[This is a back-issue of one of this site’s newsletters]
If you’ve been reading for a while, you might remember this puzzle: Can you find a rectangle whose area equals its perimeter?
For example, a 6 x 3 rectangle has a perimeter of 18 units, and the area is 18 square units. The same number!
Continue reading You Won’t Believe This Amazing Formula
Can you find a rectangle whose perimeter equals its area?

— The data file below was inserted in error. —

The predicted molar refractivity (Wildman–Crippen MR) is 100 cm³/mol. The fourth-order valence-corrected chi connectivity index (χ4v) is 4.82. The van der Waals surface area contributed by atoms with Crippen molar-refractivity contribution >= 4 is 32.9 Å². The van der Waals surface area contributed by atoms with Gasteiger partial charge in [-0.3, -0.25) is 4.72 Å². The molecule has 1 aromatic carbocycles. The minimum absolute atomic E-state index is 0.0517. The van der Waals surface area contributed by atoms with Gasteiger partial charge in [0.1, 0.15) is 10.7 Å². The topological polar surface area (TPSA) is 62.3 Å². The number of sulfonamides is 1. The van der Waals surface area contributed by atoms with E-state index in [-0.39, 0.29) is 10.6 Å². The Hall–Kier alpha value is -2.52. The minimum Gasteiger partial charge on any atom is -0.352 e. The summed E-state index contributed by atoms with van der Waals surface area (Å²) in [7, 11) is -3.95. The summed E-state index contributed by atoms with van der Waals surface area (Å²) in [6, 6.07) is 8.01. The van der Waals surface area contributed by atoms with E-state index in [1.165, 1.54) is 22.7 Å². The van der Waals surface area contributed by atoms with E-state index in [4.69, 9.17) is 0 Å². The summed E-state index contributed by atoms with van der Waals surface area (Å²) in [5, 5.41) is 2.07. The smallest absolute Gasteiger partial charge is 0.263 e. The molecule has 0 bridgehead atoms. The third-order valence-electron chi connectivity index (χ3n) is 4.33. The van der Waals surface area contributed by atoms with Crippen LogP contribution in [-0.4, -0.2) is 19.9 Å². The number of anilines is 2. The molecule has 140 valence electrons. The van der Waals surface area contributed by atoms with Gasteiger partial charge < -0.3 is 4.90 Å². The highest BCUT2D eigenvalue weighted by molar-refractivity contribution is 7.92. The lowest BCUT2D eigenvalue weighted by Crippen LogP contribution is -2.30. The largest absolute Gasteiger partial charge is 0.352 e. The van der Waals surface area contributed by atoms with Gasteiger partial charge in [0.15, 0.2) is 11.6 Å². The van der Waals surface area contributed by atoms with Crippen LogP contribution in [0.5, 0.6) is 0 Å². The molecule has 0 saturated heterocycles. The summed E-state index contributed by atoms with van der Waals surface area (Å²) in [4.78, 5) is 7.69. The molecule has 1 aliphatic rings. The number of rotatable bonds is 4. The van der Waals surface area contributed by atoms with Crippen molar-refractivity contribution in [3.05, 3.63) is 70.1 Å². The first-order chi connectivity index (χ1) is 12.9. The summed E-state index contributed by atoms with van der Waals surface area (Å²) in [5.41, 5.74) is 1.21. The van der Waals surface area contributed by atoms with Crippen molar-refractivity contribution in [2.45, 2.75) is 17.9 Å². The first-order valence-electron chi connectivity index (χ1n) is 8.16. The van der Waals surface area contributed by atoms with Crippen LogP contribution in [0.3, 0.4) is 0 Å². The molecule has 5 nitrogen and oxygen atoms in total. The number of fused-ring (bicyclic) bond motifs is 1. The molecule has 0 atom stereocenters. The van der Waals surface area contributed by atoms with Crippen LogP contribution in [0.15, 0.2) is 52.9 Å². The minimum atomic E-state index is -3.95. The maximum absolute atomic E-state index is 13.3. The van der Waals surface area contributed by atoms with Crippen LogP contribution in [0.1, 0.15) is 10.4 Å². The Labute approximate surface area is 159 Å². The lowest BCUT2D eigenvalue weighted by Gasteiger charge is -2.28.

I’ll explain one way to solve this puzzle below.
Allergy warning: this product contains algebra. May contain traces of number theory.
Continue reading Rectangles and Right Triangles
“Everyone” knows that 3×3 + 4×4 = 5×5. This little factoid, and other Pythagorean triplets, can be the basis of a nice set of puzzles. Here’s the first. If you draw a 5×5 square on graph paper, how can you cut it up (following the lines on the graph paper) so that the pieces can be rearranged to form a 3×3 square and a 4×4 square?
This is not so hard to do. Here’s one possible solution :
Continue reading Pythagoras Jigsaw Puzzles